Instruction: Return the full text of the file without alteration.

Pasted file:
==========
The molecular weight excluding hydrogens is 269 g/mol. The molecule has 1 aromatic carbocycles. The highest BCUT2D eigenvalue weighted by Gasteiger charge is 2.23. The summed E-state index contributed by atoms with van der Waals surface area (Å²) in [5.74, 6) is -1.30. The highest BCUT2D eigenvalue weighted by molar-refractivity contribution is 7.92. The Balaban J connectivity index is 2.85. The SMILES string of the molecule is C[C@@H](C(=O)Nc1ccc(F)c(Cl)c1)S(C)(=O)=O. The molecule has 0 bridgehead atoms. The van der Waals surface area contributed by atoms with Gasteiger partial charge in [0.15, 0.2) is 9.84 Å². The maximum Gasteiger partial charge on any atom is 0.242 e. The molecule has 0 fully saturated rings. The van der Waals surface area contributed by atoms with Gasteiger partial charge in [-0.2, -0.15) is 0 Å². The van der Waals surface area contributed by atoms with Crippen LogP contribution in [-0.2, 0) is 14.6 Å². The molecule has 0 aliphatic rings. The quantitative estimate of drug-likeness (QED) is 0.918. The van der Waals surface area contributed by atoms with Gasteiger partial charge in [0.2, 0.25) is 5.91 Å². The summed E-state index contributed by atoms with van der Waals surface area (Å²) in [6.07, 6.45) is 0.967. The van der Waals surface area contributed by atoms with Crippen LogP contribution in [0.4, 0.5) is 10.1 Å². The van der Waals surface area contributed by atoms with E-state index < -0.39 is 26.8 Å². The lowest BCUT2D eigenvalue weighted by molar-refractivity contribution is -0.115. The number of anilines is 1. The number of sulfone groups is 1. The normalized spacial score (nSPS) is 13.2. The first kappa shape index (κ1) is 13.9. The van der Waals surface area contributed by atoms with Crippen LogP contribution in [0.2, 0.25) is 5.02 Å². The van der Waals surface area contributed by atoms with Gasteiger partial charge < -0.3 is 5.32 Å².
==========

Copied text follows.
The molecular weight excluding hydrogens is 269 g/mol. The molecule has 1 aromatic carbocycles. The highest BCUT2D eigenvalue weighted by Gasteiger charge is 2.23. The summed E-state index contributed by atoms with van der Waals surface area (Å²) in [5.74, 6) is -1.30. The highest BCUT2D eigenvalue weighted by molar-refractivity contribution is 7.92. The Balaban J connectivity index is 2.85. The SMILES string of the molecule is C[C@@H](C(=O)Nc1ccc(F)c(Cl)c1)S(C)(=O)=O. The molecule has 0 bridgehead atoms. The van der Waals surface area contributed by atoms with Gasteiger partial charge in [0.15, 0.2) is 9.84 Å². The maximum Gasteiger partial charge on any atom is 0.242 e. The molecule has 0 fully saturated rings. The van der Waals surface area contributed by atoms with Gasteiger partial charge in [-0.2, -0.15) is 0 Å². The van der Waals surface area contributed by atoms with Crippen LogP contribution in [-0.2, 0) is 14.6 Å². The molecule has 0 aliphatic rings. The quantitative estimate of drug-likeness (QED) is 0.918. The van der Waals surface area contributed by atoms with Gasteiger partial charge in [0.2, 0.25) is 5.91 Å². The summed E-state index contributed by atoms with van der Waals surface area (Å²) in [6.07, 6.45) is 0.967. The van der Waals surface area contributed by atoms with Crippen LogP contribution in [0.4, 0.5) is 10.1 Å². The van der Waals surface area contributed by atoms with E-state index < -0.39 is 26.8 Å². The lowest BCUT2D eigenvalue weighted by molar-refractivity contribution is -0.115. The number of anilines is 1. The number of sulfone groups is 1. The normalized spacial score (nSPS) is 13.2. The first kappa shape index (κ1) is 13.9. The van der Waals surface area contributed by atoms with Crippen LogP contribution in [0.2, 0.25) is 5.02 Å². The van der Waals surface area contributed by atoms with Gasteiger partial charge < -0.3 is 5.32 Å².